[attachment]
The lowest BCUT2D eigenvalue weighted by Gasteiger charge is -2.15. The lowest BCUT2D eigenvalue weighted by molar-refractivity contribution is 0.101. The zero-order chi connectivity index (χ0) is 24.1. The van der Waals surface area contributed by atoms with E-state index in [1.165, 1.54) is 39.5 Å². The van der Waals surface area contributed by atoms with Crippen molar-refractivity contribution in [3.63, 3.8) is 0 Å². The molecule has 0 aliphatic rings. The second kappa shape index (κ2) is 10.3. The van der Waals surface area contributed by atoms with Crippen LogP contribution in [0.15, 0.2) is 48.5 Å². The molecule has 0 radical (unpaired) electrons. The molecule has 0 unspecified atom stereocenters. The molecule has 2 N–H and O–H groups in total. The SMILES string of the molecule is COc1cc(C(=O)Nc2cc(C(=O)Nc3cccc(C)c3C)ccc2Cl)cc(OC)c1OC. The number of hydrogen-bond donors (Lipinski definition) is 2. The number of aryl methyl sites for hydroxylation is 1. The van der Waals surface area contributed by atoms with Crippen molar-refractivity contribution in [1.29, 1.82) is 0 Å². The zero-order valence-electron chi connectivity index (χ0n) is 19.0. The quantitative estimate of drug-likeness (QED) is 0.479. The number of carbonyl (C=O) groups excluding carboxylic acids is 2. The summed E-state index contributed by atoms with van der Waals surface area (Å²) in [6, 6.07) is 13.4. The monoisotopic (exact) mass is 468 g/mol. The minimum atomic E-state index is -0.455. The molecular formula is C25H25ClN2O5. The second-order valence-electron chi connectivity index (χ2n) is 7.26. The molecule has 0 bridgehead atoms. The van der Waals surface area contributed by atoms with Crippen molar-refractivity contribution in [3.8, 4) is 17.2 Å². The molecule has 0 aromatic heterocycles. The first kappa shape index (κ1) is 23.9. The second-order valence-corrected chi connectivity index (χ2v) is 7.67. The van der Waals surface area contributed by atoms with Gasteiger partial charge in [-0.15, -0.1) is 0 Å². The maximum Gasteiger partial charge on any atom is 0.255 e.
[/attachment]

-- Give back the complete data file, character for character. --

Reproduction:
The lowest BCUT2D eigenvalue weighted by Gasteiger charge is -2.15. The lowest BCUT2D eigenvalue weighted by molar-refractivity contribution is 0.101. The zero-order chi connectivity index (χ0) is 24.1. The van der Waals surface area contributed by atoms with E-state index in [1.165, 1.54) is 39.5 Å². The van der Waals surface area contributed by atoms with Crippen molar-refractivity contribution in [3.63, 3.8) is 0 Å². The molecule has 0 aliphatic rings. The second kappa shape index (κ2) is 10.3. The van der Waals surface area contributed by atoms with Crippen LogP contribution in [0.15, 0.2) is 48.5 Å². The molecule has 0 radical (unpaired) electrons. The molecule has 0 unspecified atom stereocenters. The molecule has 2 N–H and O–H groups in total. The SMILES string of the molecule is COc1cc(C(=O)Nc2cc(C(=O)Nc3cccc(C)c3C)ccc2Cl)cc(OC)c1OC. The number of hydrogen-bond donors (Lipinski definition) is 2. The number of aryl methyl sites for hydroxylation is 1. The van der Waals surface area contributed by atoms with Crippen molar-refractivity contribution in [1.29, 1.82) is 0 Å². The zero-order valence-electron chi connectivity index (χ0n) is 19.0. The quantitative estimate of drug-likeness (QED) is 0.479. The number of carbonyl (C=O) groups excluding carboxylic acids is 2. The summed E-state index contributed by atoms with van der Waals surface area (Å²) in [6, 6.07) is 13.4. The monoisotopic (exact) mass is 468 g/mol. The minimum atomic E-state index is -0.455. The molecular formula is C25H25ClN2O5. The second-order valence-electron chi connectivity index (χ2n) is 7.26. The molecule has 0 bridgehead atoms. The van der Waals surface area contributed by atoms with Crippen molar-refractivity contribution in [3.8, 4) is 17.2 Å². The molecule has 0 aromatic heterocycles. The first kappa shape index (κ1) is 23.9. The second-order valence-corrected chi connectivity index (χ2v) is 7.67. The van der Waals surface area contributed by atoms with Gasteiger partial charge in [-0.15, -0.1) is 0 Å². The maximum Gasteiger partial charge on any atom is 0.255 e.